Since the age of about fourteen or so I have been passionately interested in music charts. During my high school years I would get up by choice before 6AM on Sunday mornings to record the chart data from Rick Dees’ weekly top 40 show. So it happens that when a song from a genre that one does not often see on the pop charts crosses over in a big way, I am going to pay attention to it eventually. This is true even in a case where I may not be predisposed to like the song in question, and in that spot we find ourselves today talking about “You Say” by Lauren Daigle. This song was the first of her songs to cross over from the Christian charts onto the Hot 100 (she had a Christmas song briefly chart afterward), and so far “You Say” has spent 28 weeks on the chart and peaked (so far) at #34, showing that while it is not a big hit by any means, it is a persistent song that has shown some tenacity in remaining on the charts for a long time. To put it in context, she has 35 hits on the Hot Christian chart, 11 of which have hit the top 10 and four of which have hit #1. “You Say” narrowly missed being in the top 100 songs of 2018 on the pop charts and it certainly has some potential to be one of the top 100 songs of 2019 if it manages to stay on the charts for two or three more months, which is possible but by no means certain.
After having read so much about the success of the song and seen it stay in the middle reaches of the chart for so long, I decided to finally listen to it. It is one thing to look down at a song for being a Christian Contemporary song, especially since that is not my favorite genre of music (for reasons I will get into below), but I don’t like to rest in my prejudices without giving a song a chance. When I finally listened to the song a couple of days ago, my first thoughts about the song were that it sounded like Adele. I don’t know where that powerful voice comes from, but Lauren Daigle has some serious pipes, and the song is a classy piano ballad that I enjoyed listening to. I will probably listen to the song again. If I happen to hear it on the radio, I don’t think I would change the channel or be in a hurry to put on the next disc of an audiobook. I think that is a pretty notable achievement for a song that it would have been easy to dismiss.
Perhaps I shouldn’t be so proud of being at least moderately fond of the song. I did an informal poll of some people after church this afternoon and found that to no surprise whatsoever the two people I was talking with had heard the song, probably far more than I had. One of them had listened to the song and had been surprised that the song was crossing over from her Christian music playlist to her pop playlist, since it hit the top 40 a few weeks ago. The other person, a young lady who I know listens to CCM a lot, said something to the effect that she doesn’t think well of people who don’t like the song, which is something I find mildly amusing. While I have seldom listened to Christian Contemporary Music, from time to time I have been fond of crossover hits and the acts that make them. When I was in middle school I was fond of the music Amy Grant, which at that time was crossing over to pop. In high school a close friend of mine was fond of the music of DCtalk, which I enjoyed, and I later enjoyed the music of Jars of Clay. One of my roommates in college was a bit fan of Switchfoot years before they broke into the mainstream and I remember rocking out to “Something More (Augustine’s Confession)” and enjoying the band after their commercial peak with The Beautiful Letdown. I still play songs like “Stars” from time to time.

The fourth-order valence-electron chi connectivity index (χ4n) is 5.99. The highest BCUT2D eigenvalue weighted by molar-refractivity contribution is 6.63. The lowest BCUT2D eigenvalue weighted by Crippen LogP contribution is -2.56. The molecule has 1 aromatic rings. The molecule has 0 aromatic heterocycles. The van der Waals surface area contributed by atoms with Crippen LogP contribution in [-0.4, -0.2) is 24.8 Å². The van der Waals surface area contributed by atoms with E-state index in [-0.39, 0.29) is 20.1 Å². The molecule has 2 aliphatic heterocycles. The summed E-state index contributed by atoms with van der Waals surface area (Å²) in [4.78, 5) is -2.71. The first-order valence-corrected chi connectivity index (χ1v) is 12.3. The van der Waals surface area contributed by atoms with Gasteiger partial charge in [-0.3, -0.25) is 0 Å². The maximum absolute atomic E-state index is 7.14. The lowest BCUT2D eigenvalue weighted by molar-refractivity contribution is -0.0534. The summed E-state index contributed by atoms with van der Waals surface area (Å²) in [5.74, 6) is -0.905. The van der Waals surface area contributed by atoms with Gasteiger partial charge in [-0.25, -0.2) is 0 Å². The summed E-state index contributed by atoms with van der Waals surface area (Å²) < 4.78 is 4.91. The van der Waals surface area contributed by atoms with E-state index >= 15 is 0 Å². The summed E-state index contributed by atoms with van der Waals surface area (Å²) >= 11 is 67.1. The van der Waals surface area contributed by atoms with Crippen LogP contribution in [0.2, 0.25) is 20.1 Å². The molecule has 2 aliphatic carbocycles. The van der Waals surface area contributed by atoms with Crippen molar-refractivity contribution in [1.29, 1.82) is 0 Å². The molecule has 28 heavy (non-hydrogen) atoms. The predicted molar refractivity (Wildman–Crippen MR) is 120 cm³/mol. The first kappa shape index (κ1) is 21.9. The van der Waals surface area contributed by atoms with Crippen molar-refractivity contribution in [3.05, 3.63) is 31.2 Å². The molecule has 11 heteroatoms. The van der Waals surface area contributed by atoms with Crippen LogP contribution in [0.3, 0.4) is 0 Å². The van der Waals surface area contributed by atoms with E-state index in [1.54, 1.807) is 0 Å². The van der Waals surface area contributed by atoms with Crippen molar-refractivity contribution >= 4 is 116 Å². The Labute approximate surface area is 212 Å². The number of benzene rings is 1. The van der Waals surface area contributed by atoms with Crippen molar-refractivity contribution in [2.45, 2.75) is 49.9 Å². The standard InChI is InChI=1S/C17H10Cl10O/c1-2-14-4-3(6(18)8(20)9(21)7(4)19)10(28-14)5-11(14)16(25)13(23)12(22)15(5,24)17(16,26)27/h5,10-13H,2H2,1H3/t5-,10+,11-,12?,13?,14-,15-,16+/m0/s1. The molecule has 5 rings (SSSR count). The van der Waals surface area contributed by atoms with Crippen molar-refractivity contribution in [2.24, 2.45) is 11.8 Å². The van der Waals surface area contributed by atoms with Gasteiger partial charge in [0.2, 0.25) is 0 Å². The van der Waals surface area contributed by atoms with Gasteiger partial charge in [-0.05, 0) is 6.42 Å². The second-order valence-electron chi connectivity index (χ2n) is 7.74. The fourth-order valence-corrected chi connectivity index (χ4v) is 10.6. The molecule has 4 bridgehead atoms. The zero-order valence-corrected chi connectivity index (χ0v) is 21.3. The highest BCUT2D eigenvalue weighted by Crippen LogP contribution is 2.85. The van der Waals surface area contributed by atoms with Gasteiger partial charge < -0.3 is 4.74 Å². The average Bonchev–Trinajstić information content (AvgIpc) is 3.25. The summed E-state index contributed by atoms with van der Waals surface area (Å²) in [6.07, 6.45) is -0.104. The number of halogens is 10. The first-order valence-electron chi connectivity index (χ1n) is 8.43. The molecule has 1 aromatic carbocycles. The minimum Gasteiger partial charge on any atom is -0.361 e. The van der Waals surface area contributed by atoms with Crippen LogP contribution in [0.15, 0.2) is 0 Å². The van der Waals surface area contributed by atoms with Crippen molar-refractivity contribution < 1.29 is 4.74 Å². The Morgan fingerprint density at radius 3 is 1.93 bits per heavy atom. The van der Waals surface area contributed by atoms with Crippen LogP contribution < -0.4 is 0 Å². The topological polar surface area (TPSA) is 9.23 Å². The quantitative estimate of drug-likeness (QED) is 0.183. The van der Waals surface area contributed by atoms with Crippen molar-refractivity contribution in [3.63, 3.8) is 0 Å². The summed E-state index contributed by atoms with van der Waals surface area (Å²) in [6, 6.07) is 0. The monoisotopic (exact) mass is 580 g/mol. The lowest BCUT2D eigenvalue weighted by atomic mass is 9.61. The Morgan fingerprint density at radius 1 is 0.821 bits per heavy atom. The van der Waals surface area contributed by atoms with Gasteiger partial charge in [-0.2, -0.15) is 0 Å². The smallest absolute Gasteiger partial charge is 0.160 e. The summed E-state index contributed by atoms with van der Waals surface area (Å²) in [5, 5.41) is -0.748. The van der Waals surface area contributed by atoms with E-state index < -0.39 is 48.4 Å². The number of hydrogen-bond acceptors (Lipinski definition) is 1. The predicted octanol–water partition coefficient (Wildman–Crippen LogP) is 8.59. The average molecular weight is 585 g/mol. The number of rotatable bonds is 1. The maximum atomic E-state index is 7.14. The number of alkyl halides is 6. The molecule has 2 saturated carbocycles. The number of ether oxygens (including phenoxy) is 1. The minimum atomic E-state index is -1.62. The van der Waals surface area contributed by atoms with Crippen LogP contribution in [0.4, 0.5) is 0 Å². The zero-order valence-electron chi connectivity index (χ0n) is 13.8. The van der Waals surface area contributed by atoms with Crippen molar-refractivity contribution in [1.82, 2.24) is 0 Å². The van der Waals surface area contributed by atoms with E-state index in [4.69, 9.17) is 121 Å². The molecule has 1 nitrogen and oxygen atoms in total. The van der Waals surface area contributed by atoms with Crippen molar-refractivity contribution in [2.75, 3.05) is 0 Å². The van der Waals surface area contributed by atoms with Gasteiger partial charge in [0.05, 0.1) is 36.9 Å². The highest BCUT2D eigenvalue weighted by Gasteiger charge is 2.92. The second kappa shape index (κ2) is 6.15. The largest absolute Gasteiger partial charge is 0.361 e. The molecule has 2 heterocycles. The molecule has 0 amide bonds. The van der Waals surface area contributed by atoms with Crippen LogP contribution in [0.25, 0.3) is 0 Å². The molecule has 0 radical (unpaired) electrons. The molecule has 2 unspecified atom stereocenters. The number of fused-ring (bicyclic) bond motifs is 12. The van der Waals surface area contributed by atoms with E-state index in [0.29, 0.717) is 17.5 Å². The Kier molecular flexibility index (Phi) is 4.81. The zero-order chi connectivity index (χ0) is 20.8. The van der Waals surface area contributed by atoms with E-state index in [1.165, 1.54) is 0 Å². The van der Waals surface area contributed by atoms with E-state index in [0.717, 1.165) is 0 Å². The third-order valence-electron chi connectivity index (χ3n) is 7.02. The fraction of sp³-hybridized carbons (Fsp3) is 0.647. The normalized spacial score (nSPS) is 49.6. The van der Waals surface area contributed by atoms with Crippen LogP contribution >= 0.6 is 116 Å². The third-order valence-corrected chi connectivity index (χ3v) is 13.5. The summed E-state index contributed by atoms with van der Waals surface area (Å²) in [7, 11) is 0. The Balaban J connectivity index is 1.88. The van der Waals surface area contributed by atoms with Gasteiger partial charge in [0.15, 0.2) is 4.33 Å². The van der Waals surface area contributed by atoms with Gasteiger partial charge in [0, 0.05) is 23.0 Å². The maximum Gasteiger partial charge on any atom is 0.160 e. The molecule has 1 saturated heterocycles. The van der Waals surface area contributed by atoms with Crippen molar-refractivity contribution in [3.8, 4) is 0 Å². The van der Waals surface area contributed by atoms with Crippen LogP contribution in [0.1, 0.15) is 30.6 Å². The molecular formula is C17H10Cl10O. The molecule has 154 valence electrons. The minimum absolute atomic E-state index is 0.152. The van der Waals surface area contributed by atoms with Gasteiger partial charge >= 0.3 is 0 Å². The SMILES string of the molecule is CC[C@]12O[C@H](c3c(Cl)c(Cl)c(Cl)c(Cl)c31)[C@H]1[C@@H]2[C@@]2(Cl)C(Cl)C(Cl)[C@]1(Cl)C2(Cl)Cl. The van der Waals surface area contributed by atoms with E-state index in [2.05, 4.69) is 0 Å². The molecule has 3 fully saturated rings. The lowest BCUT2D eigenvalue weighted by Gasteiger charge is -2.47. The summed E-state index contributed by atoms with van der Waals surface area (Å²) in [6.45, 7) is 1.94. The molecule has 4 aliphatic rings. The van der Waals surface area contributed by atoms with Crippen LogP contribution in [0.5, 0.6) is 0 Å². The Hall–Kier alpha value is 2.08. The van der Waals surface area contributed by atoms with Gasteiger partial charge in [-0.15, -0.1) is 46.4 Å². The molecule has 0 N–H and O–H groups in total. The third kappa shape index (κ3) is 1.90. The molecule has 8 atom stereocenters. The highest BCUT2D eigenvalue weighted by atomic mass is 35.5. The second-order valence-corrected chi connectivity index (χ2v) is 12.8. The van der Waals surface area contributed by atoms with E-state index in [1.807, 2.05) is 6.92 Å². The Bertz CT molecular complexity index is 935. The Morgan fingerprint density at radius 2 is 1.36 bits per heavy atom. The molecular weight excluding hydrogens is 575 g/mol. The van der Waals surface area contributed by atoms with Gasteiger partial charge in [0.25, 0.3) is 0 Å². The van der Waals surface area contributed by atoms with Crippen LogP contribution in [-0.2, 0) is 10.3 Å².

My thoughts on Christian music are somewhat complicated. On the one hand, I don’t like CCM stations. It’s not always easy to figure out why. The songs are certainly competently done, but I think I’m honestly a bit too dark for most of the songs and their approach. When I listen to Christian songs, the emotional tone of what I enjoy varies quite heavily from that I associate with Christian Contemporary Music. I like Christian rock, enjoy Christian rap like NF, and I am especially fond of the darker motets that explore the gloomier material of the Bible as well as the serious oratorios by Handel, among others. I enjoy Renaissance masses and even plain chant Gregorian songs. I am by no means hostile to either adult contemporary music or pop music in general, but like many other people I have a bit of bias against Christian Contemporary music. Most of the time, it simply does not speak to me, in the same way that I tend to find a great deal of contemporary Christianity seems a bit more feminine and emotionally based than am interested in, either that or it exists on the level of merely intellectual apologetics, like “God’s Not Dead.” I would be a lot sooner to the party of appreciating a song with worth if I found a way to appreciate Christian contemporary music more, but it is admittedly rare when I come across any song from the genre in my own music listening. And I don’t know what, if anything, I should do about that.